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(Here at Hammer to Nail, we’re all about true independent cinema. But we also have to tip our hat to the great films of yesteryear that continue to inspire filmmakers and cinephiles alike. This week, our new addition to the site, “The Curbside Criterion” continues where HtN staff can trot out thoughts on the finest films ever made. This week Brad Cook dives into the new Blu-Ray release of Wings of Desire, the seminal Wim Winders film.)

An enormous amount of time and energy has been spent over the decades introducing people to three-act structure, character arcs, and all the other nuts-and-bolts kind of stuff that’s found in so many of the greatest movies of all time. And then along comes a Stanley Kubrick with 2001: A Space Odyssey or Wim Wenders and his Wings of Desire. The latter has been issued in a new 4K UltraHD edition from Criterion, establishing this one as the definitive version of this classic film on home video.

Of course, that statement comes with the caveat that new bonus features could necessitate the creation a new edition eventually, but fans probably shouldn’t hold out waiting for something like that to happen. Ironically, while we’re in the golden age of video and audio presentation in home video, we’re also in the twilight of the physical media era.

Set in Berlin, Wenders’ story centers around a pair of angels, Damiel (Bruno Ganz) and Cassiel (Otto Sander), whose job is to travel the city comforting people in distress. Only children can see them. When Damiel falls in love with a trapeze artist named Marion (Solveig Dommartin), he longs to join the mortal world and be with her.

Peter Falk, playing himself as he arrives in Berlin to make a World War II movie, turns out to have his own secret that’s connected to the angels, one that he can use to help Dammiel with his desires. Yes, he’s that Peter Falk, and, of course, someone recognizes him as “that guy from Columbo.”

Much of the story meanders, even after Dammiel encounters the trapeze artist, but Wenders’ intent was clearly to create a meditation on people who have slipped between the cracks. Many of the people are in bittersweet circumstances, although some, including a suicidal man, have nothing but tragedy before them.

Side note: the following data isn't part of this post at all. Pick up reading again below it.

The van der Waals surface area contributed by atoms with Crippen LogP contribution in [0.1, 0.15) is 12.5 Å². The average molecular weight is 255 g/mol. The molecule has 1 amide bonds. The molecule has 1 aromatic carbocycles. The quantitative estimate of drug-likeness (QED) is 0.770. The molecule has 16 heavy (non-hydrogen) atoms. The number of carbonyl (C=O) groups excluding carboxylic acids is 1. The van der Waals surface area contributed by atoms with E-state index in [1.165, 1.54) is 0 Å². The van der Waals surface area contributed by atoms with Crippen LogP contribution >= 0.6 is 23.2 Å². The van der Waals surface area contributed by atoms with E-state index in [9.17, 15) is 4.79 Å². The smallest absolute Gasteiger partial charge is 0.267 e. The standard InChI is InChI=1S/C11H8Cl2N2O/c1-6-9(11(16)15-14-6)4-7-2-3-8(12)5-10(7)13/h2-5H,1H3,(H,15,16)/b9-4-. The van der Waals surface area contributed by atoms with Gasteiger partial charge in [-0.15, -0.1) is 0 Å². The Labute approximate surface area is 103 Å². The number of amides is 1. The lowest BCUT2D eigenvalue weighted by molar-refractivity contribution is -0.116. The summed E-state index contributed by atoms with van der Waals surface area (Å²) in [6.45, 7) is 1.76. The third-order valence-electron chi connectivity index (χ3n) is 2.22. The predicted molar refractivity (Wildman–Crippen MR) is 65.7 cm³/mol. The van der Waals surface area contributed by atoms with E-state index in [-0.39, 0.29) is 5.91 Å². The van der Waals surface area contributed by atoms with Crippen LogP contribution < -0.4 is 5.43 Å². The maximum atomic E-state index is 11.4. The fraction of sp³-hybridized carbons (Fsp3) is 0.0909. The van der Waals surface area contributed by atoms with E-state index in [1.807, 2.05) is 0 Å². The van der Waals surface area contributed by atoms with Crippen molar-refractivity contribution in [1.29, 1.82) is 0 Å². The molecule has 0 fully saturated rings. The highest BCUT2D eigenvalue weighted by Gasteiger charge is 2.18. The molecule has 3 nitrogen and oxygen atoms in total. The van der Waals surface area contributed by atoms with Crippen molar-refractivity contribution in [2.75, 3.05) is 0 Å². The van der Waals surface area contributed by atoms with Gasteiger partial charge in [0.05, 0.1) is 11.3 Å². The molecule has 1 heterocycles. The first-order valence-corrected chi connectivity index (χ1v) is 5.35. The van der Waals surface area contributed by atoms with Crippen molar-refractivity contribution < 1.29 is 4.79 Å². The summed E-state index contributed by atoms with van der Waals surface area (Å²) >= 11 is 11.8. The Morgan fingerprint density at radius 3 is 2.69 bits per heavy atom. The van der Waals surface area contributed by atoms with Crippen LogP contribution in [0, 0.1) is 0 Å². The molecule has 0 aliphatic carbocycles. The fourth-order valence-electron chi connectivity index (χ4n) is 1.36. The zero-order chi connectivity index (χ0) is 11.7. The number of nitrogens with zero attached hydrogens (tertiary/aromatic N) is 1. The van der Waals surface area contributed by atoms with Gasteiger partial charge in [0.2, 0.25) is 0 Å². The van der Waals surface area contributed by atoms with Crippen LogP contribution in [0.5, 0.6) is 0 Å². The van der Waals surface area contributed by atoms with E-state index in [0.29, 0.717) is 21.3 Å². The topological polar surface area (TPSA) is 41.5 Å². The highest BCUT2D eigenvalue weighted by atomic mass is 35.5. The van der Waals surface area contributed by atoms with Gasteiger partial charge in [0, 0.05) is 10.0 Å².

The action intensifies when Dammiel enters the mortal world and the film switches nearly completely to color. The editing loses its languid pace as Dammiel tries to learn how to function in this new role while desperately trying to find the woman he loves. I’m sure some people would say that the black-and-white portion should have been cut way down, with Dammiel’s quest in color occupying the bulk of it, but sometimes it’s okay for a movie to ask you to lose yourself in thought. Not every story needs to follow the formula commonly espoused in the industry. (Of course, it helps for someone to learn the rules, so to speak, before breaking them the way Wenders does here.)

The bulk of the film was shot in black-and-white except for the scenes taking place in the mortal world, which are in color. Of course, the entire movie benefits from the new 4K restoration commissioned by Criterion, which strengthens the black-and-white contrasts while ensuring that the color footage maintains a strong color palette. The film is also included on a Blu-ray disc that contains all the bonus features. It’s the same disc issued by Criterion in 2009, but it still looks good, especially on a mid-range setup. The previously-issued booklet with an essay, a poem from the film, and notes for the movie written by Wedners, is included here too.

A commentary track featuring Wenders and Falk is found on both discs. It was culled from six hours of interviews conducted with the two of them in the late 1990s. While it’s been ported over from past editions, producer Mark Rance notes in an introduction that he has re-edited the conversations. I don’t have prior editions of this film to compare, but if you’re a big fan of Wings of Desire, you might want to check it out for yourself.

The rest of the extras include:

• The Angels Among Us (44 minutes): Wenders, Falk, Ganz, and Sander appear in this documentary, along with director Brad Silberling and composer Jurgen Knieper, to discuss the making of the movie and their thoughts about it. Given the fact that most of the cast has passed away, this is as close as we’ll come to a comprehensive documentary.

• Cinema Cinemas – “Wim Wenders Berlin Jan. 87” (10 minutes): This is from an episode of a French TV series, and it shows Wenders on the set, working out a scene with Falk.

 Alekan la lumiere (28 minutes): Director of photography Henri Alekan, who is also no longer around, is the focus of this excerpt from a longer 1985 documentary about him.

• Alekan ’85 (11 minutes): More mid-80s documentary footage about Alekan, except in this case, the project was never finished.

A series of nine deleted scenes feature commentary by Wenders; outtakes are included too, but they’re music-only. Trailers and a stills gallery round out the platter.

– Brad Cook (@BradCWriter)

Criterion 4k Blu ray; Wim Wenders; Wings of Desire

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